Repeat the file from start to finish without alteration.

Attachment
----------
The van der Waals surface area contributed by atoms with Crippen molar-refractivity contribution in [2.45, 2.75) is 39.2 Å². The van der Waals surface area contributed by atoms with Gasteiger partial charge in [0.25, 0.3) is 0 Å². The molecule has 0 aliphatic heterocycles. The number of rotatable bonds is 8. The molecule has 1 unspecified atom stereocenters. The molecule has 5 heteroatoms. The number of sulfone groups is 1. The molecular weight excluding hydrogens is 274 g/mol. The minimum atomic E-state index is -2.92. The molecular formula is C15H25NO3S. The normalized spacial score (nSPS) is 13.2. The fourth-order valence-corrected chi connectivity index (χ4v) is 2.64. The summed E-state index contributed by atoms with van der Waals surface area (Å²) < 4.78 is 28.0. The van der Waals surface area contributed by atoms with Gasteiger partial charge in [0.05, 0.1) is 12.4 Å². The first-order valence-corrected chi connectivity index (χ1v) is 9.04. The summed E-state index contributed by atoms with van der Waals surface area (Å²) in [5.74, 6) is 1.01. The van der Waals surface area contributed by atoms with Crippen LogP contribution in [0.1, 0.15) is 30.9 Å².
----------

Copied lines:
The van der Waals surface area contributed by atoms with Crippen molar-refractivity contribution in [2.45, 2.75) is 39.2 Å². The van der Waals surface area contributed by atoms with Gasteiger partial charge in [0.25, 0.3) is 0 Å². The molecule has 0 aliphatic heterocycles. The number of rotatable bonds is 8. The molecule has 1 unspecified atom stereocenters. The molecule has 5 heteroatoms. The number of sulfone groups is 1. The molecular weight excluding hydrogens is 274 g/mol. The minimum atomic E-state index is -2.92. The molecular formula is C15H25NO3S. The normalized spacial score (nSPS) is 13.2. The fourth-order valence-corrected chi connectivity index (χ4v) is 2.64. The summed E-state index contributed by atoms with van der Waals surface area (Å²) < 4.78 is 28.0. The van der Waals surface area contributed by atoms with Gasteiger partial charge in [0.05, 0.1) is 12.4 Å². The first-order valence-corrected chi connectivity index (χ1v) is 9.04. The summed E-state index contributed by atoms with van der Waals surface area (Å²) in [5.74, 6) is 1.01. The van der Waals surface area contributed by atoms with Crippen LogP contribution in [0.1, 0.15) is 30.9 Å².